France Telecom to build new Africa cable - TechCentral

France Telecom to build new Africa cable

Steve Song

Sub-Saharan Africa will soon be drowning in international bandwidth.

France Telecom’s Orange has announced an extension to the Lower Indian Ocean Network (Lion) cable, adding yet more capacity to the east coast of Africa.

The €56,5m (R533m), 3 000km undersea cable, known as Lion 2, will extend the original Lion cable to Kenya through the island of Mayotte.

France Telecom is the principal investor in the new system, but other investors include associate companies Telkom Kenya, Mauritius Telecom and Orange Madagascar.

The original Lion system, which connects Madagascar, Réunion and Mauritius to Africa and onward to Asia via the Safe system, was lit up less than a year ago.

The service is expected to go live in the first half of next year and will have a design capacity of 1,28Tbit/s, making it the same size as the Seacom cable between SA and Kenya.

The Lion 2 cable's route (click to enlarge map)

France Telecom has also started construction on the 5,1Tbit/s Africa Coast to Europe (Ace) cable that will link SA to France along the west coast of the continent.

Kenya is enjoying an Internet boom ever since the landing of The East African Marine System (Teams), which started carrying traffic in June last year.

A year later, the East African nation is connected to the world via Teams, Seacom and the East Africa Submarine System (Eassy).

Steve Song, telecommunications fellow at the Shuttleworth Foundation and the man behind a popular African undersea cables map, says Kenya is becoming the economic hub of East Africa and so it makes sense for the country to have access to even more cable systems.

But, Song says, the “amount of fibre being deployed around the continent is completely bananas”.

“I am constantly amazed by the ongoing new announcements of cables.”

Song says telecoms operators are probably deploying undersea cable infrastructure in anticipation of a boom in Africans accessing the Internet from mobile phones.

“I believe there is enough demand for the capacity but it is a question of how long it will take to connect all that demand to all that fibre,” he says.

France Telecom’s decision to expand the Lion system, and to build a branch to the African mainland, is part of the company’s global expansion strategy, says Song.

“I think they want end-to-end fibre around Africa,” he says. Last week, France Telecom announced it was buying 40% of Morocco’s second mobile operator, Medi Telecom (better known as Meditel), for €640m.  — Candice Jones, TechCentral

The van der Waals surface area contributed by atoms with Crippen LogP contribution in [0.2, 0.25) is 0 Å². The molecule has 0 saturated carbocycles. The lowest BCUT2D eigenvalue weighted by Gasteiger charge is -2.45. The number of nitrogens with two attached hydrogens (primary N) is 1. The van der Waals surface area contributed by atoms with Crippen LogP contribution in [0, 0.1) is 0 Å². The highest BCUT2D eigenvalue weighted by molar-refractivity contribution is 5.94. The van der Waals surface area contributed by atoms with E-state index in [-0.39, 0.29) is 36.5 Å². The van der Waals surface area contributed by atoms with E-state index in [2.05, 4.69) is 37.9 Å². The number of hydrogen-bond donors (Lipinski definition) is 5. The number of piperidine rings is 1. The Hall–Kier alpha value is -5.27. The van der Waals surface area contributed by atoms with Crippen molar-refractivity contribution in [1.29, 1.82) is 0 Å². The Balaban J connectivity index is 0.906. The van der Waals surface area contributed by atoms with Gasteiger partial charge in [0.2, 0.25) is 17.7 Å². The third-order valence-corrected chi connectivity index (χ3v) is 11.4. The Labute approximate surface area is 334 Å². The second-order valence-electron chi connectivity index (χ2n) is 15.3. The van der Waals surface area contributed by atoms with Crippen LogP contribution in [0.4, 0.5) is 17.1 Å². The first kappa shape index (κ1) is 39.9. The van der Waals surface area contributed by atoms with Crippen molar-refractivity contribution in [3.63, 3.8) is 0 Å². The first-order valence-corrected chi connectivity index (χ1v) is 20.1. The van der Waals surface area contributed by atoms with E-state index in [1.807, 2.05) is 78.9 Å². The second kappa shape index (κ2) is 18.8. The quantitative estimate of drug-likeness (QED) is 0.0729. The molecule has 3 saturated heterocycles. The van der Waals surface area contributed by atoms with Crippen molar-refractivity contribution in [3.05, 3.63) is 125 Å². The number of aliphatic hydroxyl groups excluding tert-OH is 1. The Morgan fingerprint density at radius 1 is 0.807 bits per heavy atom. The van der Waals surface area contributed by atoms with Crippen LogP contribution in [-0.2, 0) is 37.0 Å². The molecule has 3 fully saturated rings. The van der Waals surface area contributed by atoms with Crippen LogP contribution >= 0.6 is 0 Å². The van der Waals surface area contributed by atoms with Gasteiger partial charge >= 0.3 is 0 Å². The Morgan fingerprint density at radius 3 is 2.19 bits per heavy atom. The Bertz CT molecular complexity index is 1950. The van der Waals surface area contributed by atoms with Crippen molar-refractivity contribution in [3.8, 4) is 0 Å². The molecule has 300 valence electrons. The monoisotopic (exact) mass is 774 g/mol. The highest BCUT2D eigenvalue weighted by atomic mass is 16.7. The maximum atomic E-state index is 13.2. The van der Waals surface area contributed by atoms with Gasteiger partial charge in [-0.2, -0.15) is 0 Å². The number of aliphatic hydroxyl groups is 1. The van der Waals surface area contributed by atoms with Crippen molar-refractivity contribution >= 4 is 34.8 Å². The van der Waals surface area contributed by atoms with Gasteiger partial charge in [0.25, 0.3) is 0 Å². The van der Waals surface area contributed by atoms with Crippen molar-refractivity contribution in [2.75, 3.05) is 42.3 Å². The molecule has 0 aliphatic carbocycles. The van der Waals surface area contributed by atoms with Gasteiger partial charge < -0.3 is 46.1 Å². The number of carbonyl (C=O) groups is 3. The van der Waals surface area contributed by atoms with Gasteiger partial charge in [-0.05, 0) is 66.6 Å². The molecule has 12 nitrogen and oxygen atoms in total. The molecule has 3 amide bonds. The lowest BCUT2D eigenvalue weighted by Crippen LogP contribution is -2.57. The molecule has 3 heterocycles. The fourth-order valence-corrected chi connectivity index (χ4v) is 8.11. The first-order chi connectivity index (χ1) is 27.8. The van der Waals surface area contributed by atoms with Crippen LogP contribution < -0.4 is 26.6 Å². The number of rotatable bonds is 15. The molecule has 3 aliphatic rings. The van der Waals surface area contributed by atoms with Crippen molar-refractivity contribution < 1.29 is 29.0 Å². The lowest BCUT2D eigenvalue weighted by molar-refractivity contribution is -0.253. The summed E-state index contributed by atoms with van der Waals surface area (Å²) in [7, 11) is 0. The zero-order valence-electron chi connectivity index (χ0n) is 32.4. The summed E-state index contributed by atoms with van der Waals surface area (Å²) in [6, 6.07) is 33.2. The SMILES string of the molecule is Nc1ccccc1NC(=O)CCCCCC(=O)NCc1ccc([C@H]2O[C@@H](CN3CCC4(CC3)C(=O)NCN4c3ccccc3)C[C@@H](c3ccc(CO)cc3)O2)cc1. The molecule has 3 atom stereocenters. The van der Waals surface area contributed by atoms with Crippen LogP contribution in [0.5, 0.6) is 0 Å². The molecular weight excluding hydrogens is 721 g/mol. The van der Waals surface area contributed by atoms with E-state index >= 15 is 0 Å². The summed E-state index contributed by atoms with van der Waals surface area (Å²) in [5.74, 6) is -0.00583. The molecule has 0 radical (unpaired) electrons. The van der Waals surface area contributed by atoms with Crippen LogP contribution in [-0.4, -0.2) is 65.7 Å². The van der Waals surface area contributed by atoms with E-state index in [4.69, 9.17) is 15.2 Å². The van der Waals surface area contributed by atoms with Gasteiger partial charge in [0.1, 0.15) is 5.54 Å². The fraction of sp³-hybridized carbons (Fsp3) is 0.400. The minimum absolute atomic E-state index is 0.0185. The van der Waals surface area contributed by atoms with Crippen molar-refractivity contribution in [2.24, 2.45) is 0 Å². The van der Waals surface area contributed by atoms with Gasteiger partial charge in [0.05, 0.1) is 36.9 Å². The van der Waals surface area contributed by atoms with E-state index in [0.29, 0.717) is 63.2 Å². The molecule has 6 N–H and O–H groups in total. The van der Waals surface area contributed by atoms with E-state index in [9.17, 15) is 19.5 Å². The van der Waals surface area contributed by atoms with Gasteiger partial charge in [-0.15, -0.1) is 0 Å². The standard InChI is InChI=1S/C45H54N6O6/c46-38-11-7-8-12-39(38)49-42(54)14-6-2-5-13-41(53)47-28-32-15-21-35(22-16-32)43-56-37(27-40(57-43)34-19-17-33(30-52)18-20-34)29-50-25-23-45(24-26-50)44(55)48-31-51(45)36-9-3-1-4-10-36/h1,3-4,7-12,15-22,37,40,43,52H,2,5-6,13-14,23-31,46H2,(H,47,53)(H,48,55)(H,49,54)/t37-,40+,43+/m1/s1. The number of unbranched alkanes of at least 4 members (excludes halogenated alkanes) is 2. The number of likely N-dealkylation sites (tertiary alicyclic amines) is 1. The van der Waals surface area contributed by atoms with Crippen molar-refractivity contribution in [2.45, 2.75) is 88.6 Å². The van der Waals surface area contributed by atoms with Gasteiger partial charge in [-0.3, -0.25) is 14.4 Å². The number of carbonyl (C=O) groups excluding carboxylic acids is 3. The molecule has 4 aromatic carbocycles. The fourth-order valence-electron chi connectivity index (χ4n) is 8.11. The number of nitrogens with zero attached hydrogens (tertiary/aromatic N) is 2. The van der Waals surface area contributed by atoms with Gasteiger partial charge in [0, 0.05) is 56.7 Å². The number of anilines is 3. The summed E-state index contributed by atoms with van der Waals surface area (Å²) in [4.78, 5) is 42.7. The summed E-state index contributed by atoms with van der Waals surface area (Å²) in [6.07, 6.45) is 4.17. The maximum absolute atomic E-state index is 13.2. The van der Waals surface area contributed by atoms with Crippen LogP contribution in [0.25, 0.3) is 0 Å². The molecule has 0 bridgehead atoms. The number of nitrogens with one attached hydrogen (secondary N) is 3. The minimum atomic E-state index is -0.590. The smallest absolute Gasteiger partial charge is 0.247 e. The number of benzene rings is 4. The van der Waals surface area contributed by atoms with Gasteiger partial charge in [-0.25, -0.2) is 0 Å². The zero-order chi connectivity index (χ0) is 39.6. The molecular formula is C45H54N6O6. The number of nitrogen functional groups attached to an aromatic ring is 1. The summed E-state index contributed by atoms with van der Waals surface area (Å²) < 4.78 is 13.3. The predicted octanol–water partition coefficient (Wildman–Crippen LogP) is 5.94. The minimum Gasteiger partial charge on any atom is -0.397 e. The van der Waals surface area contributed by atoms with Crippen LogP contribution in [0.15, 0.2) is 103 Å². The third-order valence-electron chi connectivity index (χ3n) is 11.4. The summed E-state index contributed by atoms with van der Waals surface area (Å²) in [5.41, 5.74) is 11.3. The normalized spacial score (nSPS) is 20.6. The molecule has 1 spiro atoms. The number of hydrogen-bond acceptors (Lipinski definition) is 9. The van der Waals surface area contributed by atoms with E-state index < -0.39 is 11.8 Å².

5 Comments

  1. I might have guessed you wouldn’t be able to leave that line alone. For those readers not familiar with the broadband industry, “bananas” is a technical term related to Quality of Service. It means very good. 🙂

    I think there may be some industry casualties in the undersea fibre stakes but one thing is clear, the big winner is going to be Africa.

    And within Africa, the big winners are going to be governments that get behind broadband.

    South Africa is the classic case of the Hare and the Tortoise, except we’re not sleeping, we’re just too busy fighting amongst ourselves. We need one influential leader in government to stand up and take ownership of this issue.

  2. I love the quote: “The amount of fibre being deployed in Africa is bananas”. I say it’ll keep the continent regular 😉

  3. I ve got a feeling the current capacity of fibre being rolled out around the African continent will not be enough to sustain demand in a few years time. just a gut feel whenever I hear the notion that there is excess capacity. Somehow excess of technology capacity seems to find good use. What if SA wins the bid to host the SKA. this capacity may become mickey mouse stuff. Who knows?

  4. @Molefe I think it’ll be fine for a while – remember that the current fibers can push more bandwidth as the technology improves. Remember the SAT-3 cable is almost 10 years old, and can still handle the entire country’s bandwidth requirements if need be. New technology allowed the cable to push more banwdith, and this will hold true for all the cables we’re putting in place.

    The SKA apparently needs 100gbit of bandwidth – that’s less than 1% of the bandwidth we’ll have available. Scary, actually!